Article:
The PR Wars

Lyn Yates

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At the start of the new school year, the one group who must surely be happy with the state of education in Victoria are the newspaper proprietors for their advertising revenues seem to have been given a healthy boost.

For one thing, the Victorian Government has been running a series of display advertisements headed 'Victorian Education, the facts'. Sorry, 'Victorian Education' and 'Victorian Government' are my own rather old-fashioned terms: officially, it's actually "Education Victoria" and "Victoria on the Move" and their respective logos that are bringing us these gems. And it's not just repeated advertisements in the papers for it's also pamphlets, a web site, and a hotline.

The 'facts' are actually a series of selected statistical snippets, designed to demonstrate just how much our government has been doing for 'government school education'. They boast about their increased spending on schools, the lavish computer provision, the rises in teachers' salaries, the class sizes, the retention rates, and so on. Only yesterday they were boasting about how much they had reduced spending on education, but it seems that they are beginning to worry that the electors might not be totally reassured by this line so are taking a different angle.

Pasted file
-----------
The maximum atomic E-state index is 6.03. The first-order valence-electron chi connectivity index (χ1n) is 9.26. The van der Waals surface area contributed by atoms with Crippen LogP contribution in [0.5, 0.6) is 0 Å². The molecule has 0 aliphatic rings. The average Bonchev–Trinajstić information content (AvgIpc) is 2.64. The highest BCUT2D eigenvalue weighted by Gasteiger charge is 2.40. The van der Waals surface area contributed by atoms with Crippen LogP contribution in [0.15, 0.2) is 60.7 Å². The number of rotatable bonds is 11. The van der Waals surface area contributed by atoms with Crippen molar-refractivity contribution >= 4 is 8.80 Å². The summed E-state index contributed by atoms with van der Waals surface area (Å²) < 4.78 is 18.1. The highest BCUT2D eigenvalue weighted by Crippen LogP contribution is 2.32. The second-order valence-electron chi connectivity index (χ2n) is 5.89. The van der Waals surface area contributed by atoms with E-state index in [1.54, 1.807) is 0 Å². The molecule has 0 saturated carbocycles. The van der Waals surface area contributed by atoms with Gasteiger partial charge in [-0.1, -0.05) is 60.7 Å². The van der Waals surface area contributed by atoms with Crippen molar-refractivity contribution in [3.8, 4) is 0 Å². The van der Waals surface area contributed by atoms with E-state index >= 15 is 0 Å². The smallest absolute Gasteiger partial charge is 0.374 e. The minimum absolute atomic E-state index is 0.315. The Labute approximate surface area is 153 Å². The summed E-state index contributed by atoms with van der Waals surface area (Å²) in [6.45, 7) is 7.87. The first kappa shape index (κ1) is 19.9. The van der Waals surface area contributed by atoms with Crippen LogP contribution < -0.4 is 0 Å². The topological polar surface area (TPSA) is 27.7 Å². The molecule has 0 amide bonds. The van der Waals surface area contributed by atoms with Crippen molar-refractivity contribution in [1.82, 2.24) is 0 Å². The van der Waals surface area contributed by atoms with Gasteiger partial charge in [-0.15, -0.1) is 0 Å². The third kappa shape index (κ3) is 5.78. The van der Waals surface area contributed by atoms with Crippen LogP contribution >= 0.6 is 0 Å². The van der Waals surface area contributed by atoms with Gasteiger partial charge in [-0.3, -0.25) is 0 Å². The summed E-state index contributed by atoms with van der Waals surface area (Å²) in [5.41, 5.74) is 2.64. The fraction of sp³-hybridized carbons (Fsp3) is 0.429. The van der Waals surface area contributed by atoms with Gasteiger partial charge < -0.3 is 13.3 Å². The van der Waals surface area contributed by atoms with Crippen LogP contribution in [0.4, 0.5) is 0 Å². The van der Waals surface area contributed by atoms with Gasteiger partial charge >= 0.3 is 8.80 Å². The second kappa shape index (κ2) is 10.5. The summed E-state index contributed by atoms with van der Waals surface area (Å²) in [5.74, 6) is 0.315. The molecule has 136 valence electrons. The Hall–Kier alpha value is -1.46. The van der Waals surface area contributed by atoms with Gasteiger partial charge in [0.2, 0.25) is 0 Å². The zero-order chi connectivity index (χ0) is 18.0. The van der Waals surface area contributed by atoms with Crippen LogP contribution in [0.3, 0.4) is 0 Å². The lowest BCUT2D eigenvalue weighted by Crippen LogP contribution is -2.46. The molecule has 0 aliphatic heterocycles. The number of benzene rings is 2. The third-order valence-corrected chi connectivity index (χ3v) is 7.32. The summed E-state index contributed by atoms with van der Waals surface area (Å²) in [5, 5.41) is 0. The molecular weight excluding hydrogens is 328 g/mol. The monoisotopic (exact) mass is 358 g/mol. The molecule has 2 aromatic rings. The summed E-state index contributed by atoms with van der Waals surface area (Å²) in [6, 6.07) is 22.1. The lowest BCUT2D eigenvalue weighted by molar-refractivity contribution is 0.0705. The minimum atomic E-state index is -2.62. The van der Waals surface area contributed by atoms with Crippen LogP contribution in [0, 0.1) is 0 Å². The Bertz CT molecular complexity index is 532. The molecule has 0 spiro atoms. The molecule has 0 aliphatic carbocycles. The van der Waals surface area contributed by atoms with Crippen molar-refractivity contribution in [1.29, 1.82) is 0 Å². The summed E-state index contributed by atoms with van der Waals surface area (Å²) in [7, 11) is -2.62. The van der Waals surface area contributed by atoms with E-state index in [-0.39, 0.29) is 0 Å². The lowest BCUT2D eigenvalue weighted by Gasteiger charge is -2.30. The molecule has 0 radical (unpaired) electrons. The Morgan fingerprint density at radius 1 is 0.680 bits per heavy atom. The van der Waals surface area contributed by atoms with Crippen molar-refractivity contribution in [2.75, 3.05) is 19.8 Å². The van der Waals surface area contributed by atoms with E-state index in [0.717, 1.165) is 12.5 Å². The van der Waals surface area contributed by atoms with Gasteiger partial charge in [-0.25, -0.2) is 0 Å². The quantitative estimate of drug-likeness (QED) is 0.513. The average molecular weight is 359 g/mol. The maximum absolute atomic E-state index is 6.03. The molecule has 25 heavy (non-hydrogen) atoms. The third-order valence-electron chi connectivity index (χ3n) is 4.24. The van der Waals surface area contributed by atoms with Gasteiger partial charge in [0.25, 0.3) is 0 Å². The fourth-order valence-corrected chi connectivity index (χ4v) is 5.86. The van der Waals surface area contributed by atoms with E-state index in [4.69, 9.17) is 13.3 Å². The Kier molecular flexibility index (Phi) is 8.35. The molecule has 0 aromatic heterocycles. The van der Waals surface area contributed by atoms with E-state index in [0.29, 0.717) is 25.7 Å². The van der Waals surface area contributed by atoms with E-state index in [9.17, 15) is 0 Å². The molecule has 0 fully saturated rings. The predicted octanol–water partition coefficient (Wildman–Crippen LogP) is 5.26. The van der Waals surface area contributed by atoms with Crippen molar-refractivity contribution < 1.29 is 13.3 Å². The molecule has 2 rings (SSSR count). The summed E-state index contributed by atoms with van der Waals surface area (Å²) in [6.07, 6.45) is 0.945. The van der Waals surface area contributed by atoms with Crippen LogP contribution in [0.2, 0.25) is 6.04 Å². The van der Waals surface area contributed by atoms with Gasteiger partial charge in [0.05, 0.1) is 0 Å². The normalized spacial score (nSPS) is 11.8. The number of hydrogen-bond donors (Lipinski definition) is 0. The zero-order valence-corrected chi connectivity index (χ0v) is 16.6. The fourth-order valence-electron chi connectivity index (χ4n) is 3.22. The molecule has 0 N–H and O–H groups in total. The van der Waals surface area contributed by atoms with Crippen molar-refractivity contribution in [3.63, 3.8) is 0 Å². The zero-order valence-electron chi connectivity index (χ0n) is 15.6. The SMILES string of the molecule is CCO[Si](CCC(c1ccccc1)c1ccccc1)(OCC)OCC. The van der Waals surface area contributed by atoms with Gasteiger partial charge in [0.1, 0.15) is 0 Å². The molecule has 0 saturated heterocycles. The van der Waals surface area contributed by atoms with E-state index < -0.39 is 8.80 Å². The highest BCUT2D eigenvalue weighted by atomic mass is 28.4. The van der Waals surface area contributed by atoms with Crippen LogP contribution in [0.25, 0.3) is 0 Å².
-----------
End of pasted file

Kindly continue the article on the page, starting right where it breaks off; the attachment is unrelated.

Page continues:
Presumably the advertisements are not intended for the people who actually use the 'government schools'. Incidentally, this is an interesting change of terminology as these used to be known as state schools, or public schools. Now, instead of the idea that there are schools funded by citizen taxpayers and open to all, there is an air of a benevolent government choosing out of the goodness of its heart to provide some of its own schools.

The people who actually use the schools, however, know how well or poorly they are actually being funded, and are more likely to believe their own experiences than anything they read in an advertisement. So the ads presumably are a shot across the bows intended to reinforce the opinions of those who don't actually use these schools, and designed to play this down as an issue in any forthcoming election.

Not to be outdone, a host of the private schools are similarly spending their resources to line the pockets of the media industry - not just newspapers here but radio and cinema advertisements are also quite popular.

Presumably this advertising is cost-effective, but to this reader the offerings of different schools, the photographs of fresh-faced and smiling students, the boasts of successful results, all look remarkably similar.

Lyn Yates, School of Education, La Trobe University.

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